Financial Planning is a major part of every couple’s life as you begin your journey together it is important to have a deep and enriching conversation around finances, spending, funding, etc. You are two different individuals with different views on finances and choosing to merge your money in a joint account might not be the best decision or option for your relationship.
Joint accounts have an endless number of opportunities but there are also major issues to be considered when joining your money with your partner and these issues need to be addressed. More and more couples are opting not to merge their finances after marriage as they have realized the downside to this decision. Here are 10 reasons why should not open a joint account. For joint accounts to work well, you need a basic level of trust, shared goals, and a desire for transparency.
Read also: 10 Reasons Why You Should Open A Joint Account With Your Husband
- You handle money differently.
You were raised differently and so your values and ideals around money and finances will also be different. In joint account you should share the same values and when you do not handle money the same way then it is not for you. How you grew up plays a role in your money handling habits, too.
- It will hinder your financial independence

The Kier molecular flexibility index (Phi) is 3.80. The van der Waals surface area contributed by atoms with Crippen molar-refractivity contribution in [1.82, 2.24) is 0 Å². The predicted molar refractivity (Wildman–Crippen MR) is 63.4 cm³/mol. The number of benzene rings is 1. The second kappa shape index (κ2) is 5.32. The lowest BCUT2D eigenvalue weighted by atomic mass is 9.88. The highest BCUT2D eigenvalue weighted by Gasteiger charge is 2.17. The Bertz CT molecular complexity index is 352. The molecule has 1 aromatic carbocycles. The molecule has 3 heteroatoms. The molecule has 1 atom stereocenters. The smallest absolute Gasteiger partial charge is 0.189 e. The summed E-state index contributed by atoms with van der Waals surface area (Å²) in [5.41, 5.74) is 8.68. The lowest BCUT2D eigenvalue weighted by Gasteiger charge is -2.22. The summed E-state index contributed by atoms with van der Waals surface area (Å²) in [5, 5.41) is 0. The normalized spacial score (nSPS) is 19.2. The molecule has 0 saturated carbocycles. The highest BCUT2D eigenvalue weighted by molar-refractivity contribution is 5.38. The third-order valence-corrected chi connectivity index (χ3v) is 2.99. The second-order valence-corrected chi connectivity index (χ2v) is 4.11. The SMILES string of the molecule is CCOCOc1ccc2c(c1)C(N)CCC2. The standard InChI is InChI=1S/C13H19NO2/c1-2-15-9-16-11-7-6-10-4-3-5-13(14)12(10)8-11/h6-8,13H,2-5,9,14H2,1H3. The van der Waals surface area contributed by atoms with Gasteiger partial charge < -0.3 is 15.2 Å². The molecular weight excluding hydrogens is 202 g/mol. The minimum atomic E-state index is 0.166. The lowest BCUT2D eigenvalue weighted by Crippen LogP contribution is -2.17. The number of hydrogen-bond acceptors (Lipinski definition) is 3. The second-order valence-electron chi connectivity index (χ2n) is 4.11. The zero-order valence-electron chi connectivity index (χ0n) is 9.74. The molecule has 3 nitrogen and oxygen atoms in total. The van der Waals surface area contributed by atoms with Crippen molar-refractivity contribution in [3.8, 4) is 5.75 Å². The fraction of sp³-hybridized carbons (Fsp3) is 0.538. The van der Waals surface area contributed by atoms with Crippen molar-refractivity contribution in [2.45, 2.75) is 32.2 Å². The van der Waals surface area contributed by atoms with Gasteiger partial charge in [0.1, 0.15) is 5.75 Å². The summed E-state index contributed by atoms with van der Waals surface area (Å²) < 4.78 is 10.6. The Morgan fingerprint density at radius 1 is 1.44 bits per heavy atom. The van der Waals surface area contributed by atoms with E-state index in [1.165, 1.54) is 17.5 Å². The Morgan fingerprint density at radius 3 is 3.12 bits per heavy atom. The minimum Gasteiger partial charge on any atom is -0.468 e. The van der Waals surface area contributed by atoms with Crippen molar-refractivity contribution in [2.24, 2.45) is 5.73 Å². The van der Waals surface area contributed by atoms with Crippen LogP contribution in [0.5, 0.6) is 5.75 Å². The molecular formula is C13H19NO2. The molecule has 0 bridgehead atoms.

Being financially independent is a major goal and keeping separate bank accounts helps couples maintain individual freedom. Financial independence is also important if an emergency arises, so each partner needs access to funds and the ability to act independently.
- Debt Acquisition
Certain people are known to have little or no control over how they spend money and so acquire endless debt making the other party bankrupt and struggle financially.
- Inequity. In households where incomes between partners differ, one account holder could feel they’re contributing more or less. Without a good pattern of communication about financial issues, this could lead to arguments.
- Lack of privacy. With joint accounts, all account holders can see every transaction in the account. This might create a level of visibility that makes one or both potential account holders uncomfortable.
- Shared liability. If one account holder mismanages funds, the other account holders are liable. Creditors also can come after funds in a joint account to satisfy one account holder’s debts, regardless of who deposited the funds in the account.
- Reduced benefits. If parents open a joint bank account with their child, the assets in the account could reduce awards for college financial aid. The same applies to accounts that adult children have with aging parents because how money in a joint account is used could impact a parent’s eligibility for Medicaid.
- It makes separation/divorce difficult
When it is time to part ways splitting your finances might be an issue because adding up the numbers and defining how it will be split will become difficult.
- Lack of trust
A single account holder could drain the account at any time without permission from the other account holder.
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